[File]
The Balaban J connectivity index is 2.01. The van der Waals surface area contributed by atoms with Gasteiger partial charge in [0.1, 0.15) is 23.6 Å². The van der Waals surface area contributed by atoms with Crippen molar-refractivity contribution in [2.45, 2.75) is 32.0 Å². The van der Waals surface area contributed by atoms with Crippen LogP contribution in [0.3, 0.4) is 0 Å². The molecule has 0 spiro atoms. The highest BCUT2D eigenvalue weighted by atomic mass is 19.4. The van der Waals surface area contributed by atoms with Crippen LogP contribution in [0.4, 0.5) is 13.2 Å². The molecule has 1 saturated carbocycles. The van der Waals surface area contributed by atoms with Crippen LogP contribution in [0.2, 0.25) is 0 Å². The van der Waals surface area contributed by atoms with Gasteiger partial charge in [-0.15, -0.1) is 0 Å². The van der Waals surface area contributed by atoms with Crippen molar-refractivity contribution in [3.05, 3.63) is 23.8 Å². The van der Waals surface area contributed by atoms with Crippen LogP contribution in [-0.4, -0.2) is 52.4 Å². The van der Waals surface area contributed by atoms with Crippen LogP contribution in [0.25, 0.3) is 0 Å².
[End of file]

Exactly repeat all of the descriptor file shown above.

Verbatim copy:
The Balaban J connectivity index is 2.01. The van der Waals surface area contributed by atoms with Gasteiger partial charge in [0.1, 0.15) is 23.6 Å². The van der Waals surface area contributed by atoms with Crippen molar-refractivity contribution in [2.45, 2.75) is 32.0 Å². The van der Waals surface area contributed by atoms with Crippen LogP contribution in [0.3, 0.4) is 0 Å². The molecule has 0 spiro atoms. The highest BCUT2D eigenvalue weighted by atomic mass is 19.4. The van der Waals surface area contributed by atoms with Crippen LogP contribution in [0.4, 0.5) is 13.2 Å². The molecule has 1 saturated carbocycles. The van der Waals surface area contributed by atoms with Crippen LogP contribution in [0.2, 0.25) is 0 Å². The van der Waals surface area contributed by atoms with Gasteiger partial charge in [-0.15, -0.1) is 0 Å². The van der Waals surface area contributed by atoms with Crippen molar-refractivity contribution in [3.05, 3.63) is 23.8 Å². The van der Waals surface area contributed by atoms with Crippen LogP contribution in [-0.4, -0.2) is 52.4 Å². The van der Waals surface area contributed by atoms with Crippen LogP contribution in [0.25, 0.3) is 0 Å².